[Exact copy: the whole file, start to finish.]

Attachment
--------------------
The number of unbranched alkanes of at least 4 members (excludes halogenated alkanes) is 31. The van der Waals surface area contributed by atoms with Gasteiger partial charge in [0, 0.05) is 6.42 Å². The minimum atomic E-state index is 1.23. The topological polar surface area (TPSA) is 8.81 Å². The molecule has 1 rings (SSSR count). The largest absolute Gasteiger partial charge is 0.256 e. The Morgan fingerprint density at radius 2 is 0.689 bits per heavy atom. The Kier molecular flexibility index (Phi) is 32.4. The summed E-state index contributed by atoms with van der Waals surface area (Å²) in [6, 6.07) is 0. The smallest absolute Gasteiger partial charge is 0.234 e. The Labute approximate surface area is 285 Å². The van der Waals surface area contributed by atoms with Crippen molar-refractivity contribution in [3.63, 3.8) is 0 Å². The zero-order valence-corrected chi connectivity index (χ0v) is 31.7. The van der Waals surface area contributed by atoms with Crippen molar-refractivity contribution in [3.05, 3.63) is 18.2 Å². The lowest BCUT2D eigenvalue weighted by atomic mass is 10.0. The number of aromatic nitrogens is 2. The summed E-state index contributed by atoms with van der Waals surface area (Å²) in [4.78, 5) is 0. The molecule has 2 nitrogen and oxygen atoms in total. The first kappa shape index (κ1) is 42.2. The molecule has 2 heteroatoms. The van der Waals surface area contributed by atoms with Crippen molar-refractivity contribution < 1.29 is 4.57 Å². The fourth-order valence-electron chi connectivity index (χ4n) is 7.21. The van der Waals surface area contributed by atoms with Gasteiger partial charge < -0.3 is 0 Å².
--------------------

The number of unbranched alkanes of at least 4 members (excludes halogenated alkanes) is 31. The van der Waals surface area contributed by atoms with Gasteiger partial charge in [0, 0.05) is 6.42 Å². The minimum atomic E-state index is 1.23. The topological polar surface area (TPSA) is 8.81 Å². The molecule has 1 rings (SSSR count). The largest absolute Gasteiger partial charge is 0.256 e. The Morgan fingerprint density at radius 2 is 0.689 bits per heavy atom. The Kier molecular flexibility index (Phi) is 32.4. The summed E-state index contributed by atoms with van der Waals surface area (Å²) in [6, 6.07) is 0. The smallest absolute Gasteiger partial charge is 0.234 e. The Labute approximate surface area is 285 Å². The van der Waals surface area contributed by atoms with Crippen molar-refractivity contribution in [3.63, 3.8) is 0 Å². The zero-order valence-corrected chi connectivity index (χ0v) is 31.7. The van der Waals surface area contributed by atoms with Crippen molar-refractivity contribution in [3.05, 3.63) is 18.2 Å². The lowest BCUT2D eigenvalue weighted by atomic mass is 10.0. The number of aromatic nitrogens is 2. The summed E-state index contributed by atoms with van der Waals surface area (Å²) in [4.78, 5) is 0. The molecule has 2 nitrogen and oxygen atoms in total. The first kappa shape index (κ1) is 42.2. The molecule has 2 heteroatoms. The van der Waals surface area contributed by atoms with Crippen molar-refractivity contribution < 1.29 is 4.57 Å². The fourth-order valence-electron chi connectivity index (χ4n) is 7.21. The van der Waals surface area contributed by atoms with Gasteiger partial charge < -0.3 is 0 Å².